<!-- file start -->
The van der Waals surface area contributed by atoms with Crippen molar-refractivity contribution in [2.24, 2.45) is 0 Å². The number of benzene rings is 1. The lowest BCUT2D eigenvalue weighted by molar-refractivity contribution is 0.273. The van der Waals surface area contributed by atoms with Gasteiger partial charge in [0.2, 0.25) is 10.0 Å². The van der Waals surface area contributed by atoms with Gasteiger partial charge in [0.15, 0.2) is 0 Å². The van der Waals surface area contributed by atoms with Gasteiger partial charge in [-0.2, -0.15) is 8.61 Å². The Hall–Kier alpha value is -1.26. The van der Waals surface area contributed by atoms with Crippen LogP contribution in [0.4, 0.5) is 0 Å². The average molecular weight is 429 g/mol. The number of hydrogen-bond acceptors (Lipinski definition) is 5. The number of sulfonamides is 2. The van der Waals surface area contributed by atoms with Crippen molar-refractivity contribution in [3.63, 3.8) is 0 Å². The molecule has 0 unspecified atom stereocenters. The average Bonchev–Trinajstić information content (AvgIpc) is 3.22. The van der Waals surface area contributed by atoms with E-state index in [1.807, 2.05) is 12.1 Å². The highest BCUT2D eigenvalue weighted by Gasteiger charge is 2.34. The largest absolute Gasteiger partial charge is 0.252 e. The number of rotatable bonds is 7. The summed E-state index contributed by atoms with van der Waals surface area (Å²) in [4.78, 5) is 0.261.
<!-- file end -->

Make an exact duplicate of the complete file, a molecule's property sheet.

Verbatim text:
The van der Waals surface area contributed by atoms with Crippen molar-refractivity contribution in [2.24, 2.45) is 0 Å². The number of benzene rings is 1. The lowest BCUT2D eigenvalue weighted by molar-refractivity contribution is 0.273. The van der Waals surface area contributed by atoms with Gasteiger partial charge in [0.2, 0.25) is 10.0 Å². The van der Waals surface area contributed by atoms with Gasteiger partial charge in [0.15, 0.2) is 0 Å². The van der Waals surface area contributed by atoms with Gasteiger partial charge in [-0.2, -0.15) is 8.61 Å². The Hall–Kier alpha value is -1.26. The van der Waals surface area contributed by atoms with Crippen LogP contribution in [0.4, 0.5) is 0 Å². The average molecular weight is 429 g/mol. The number of hydrogen-bond acceptors (Lipinski definition) is 5. The number of sulfonamides is 2. The van der Waals surface area contributed by atoms with Crippen molar-refractivity contribution in [3.63, 3.8) is 0 Å². The molecule has 0 unspecified atom stereocenters. The average Bonchev–Trinajstić information content (AvgIpc) is 3.22. The van der Waals surface area contributed by atoms with E-state index in [1.807, 2.05) is 12.1 Å². The highest BCUT2D eigenvalue weighted by Gasteiger charge is 2.34. The largest absolute Gasteiger partial charge is 0.252 e. The number of rotatable bonds is 7. The summed E-state index contributed by atoms with van der Waals surface area (Å²) in [4.78, 5) is 0.261.